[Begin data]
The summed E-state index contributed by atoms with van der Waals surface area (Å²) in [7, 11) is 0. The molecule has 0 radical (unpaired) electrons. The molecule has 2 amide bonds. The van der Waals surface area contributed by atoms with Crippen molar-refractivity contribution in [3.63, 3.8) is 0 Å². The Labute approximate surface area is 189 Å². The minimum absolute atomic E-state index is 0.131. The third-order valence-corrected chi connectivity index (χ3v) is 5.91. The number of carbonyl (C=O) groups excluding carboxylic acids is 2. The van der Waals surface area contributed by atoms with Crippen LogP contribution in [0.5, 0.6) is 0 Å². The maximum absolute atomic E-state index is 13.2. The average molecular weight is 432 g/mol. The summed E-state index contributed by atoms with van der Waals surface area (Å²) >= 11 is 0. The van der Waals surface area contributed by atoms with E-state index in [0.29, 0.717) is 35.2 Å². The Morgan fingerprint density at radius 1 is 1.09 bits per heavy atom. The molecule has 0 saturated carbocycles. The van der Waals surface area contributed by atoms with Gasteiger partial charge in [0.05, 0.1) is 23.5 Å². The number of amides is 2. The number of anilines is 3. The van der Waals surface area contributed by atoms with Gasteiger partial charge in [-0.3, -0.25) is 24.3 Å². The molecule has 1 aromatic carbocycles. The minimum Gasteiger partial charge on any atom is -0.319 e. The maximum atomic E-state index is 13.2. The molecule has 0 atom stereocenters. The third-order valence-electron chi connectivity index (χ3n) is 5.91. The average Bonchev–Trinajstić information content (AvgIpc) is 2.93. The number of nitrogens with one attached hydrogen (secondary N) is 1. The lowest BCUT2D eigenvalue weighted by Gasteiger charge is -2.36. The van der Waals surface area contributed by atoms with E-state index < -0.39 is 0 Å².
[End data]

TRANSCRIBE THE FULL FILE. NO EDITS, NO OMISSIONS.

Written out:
The summed E-state index contributed by atoms with van der Waals surface area (Å²) in [7, 11) is 0. The molecule has 0 radical (unpaired) electrons. The molecule has 2 amide bonds. The van der Waals surface area contributed by atoms with Crippen molar-refractivity contribution in [3.63, 3.8) is 0 Å². The Labute approximate surface area is 189 Å². The minimum absolute atomic E-state index is 0.131. The third-order valence-corrected chi connectivity index (χ3v) is 5.91. The number of carbonyl (C=O) groups excluding carboxylic acids is 2. The van der Waals surface area contributed by atoms with Crippen LogP contribution in [0.5, 0.6) is 0 Å². The maximum absolute atomic E-state index is 13.2. The average molecular weight is 432 g/mol. The summed E-state index contributed by atoms with van der Waals surface area (Å²) >= 11 is 0. The van der Waals surface area contributed by atoms with E-state index in [0.29, 0.717) is 35.2 Å². The Morgan fingerprint density at radius 1 is 1.09 bits per heavy atom. The molecule has 0 saturated carbocycles. The van der Waals surface area contributed by atoms with Gasteiger partial charge in [0.05, 0.1) is 23.5 Å². The number of amides is 2. The number of anilines is 3. The van der Waals surface area contributed by atoms with Gasteiger partial charge in [-0.3, -0.25) is 24.3 Å². The molecule has 1 aromatic carbocycles. The minimum Gasteiger partial charge on any atom is -0.319 e. The maximum atomic E-state index is 13.2. The molecule has 0 atom stereocenters. The third-order valence-electron chi connectivity index (χ3n) is 5.91. The average Bonchev–Trinajstić information content (AvgIpc) is 2.93. The number of nitrogens with one attached hydrogen (secondary N) is 1. The lowest BCUT2D eigenvalue weighted by Gasteiger charge is -2.36. The van der Waals surface area contributed by atoms with E-state index < -0.39 is 0 Å².